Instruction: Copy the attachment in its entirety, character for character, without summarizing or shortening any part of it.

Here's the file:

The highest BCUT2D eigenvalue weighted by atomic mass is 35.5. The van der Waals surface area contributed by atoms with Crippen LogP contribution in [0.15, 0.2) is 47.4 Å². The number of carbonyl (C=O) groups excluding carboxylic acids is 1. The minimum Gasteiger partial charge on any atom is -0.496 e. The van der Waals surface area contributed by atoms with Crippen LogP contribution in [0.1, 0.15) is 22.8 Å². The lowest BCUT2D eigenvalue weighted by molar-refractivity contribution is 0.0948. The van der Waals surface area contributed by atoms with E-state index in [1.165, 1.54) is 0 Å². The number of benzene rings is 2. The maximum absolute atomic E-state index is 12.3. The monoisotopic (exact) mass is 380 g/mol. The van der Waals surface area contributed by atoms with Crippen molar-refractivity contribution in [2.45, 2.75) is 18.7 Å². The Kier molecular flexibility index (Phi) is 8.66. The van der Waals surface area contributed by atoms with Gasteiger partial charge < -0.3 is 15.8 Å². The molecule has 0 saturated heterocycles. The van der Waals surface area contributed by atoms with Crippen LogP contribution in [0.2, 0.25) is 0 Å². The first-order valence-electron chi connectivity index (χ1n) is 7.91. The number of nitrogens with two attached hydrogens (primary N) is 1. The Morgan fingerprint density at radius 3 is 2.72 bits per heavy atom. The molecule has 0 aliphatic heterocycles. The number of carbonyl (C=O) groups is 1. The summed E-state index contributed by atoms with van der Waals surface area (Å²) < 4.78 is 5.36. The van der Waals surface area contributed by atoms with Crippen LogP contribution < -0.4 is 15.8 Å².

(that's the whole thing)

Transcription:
The highest BCUT2D eigenvalue weighted by atomic mass is 35.5. The van der Waals surface area contributed by atoms with Crippen LogP contribution in [0.15, 0.2) is 47.4 Å². The number of carbonyl (C=O) groups excluding carboxylic acids is 1. The minimum Gasteiger partial charge on any atom is -0.496 e. The van der Waals surface area contributed by atoms with Crippen LogP contribution in [0.1, 0.15) is 22.8 Å². The lowest BCUT2D eigenvalue weighted by molar-refractivity contribution is 0.0948. The van der Waals surface area contributed by atoms with E-state index in [1.165, 1.54) is 0 Å². The number of benzene rings is 2. The maximum absolute atomic E-state index is 12.3. The monoisotopic (exact) mass is 380 g/mol. The van der Waals surface area contributed by atoms with Crippen molar-refractivity contribution in [2.45, 2.75) is 18.7 Å². The Kier molecular flexibility index (Phi) is 8.66. The van der Waals surface area contributed by atoms with Gasteiger partial charge < -0.3 is 15.8 Å². The molecule has 0 saturated heterocycles. The van der Waals surface area contributed by atoms with Crippen LogP contribution in [0.2, 0.25) is 0 Å². The first-order valence-electron chi connectivity index (χ1n) is 7.91. The number of nitrogens with two attached hydrogens (primary N) is 1. The Morgan fingerprint density at radius 3 is 2.72 bits per heavy atom. The molecule has 0 aliphatic heterocycles. The number of carbonyl (C=O) groups is 1. The summed E-state index contributed by atoms with van der Waals surface area (Å²) < 4.78 is 5.36. The van der Waals surface area contributed by atoms with Crippen LogP contribution < -0.4 is 15.8 Å².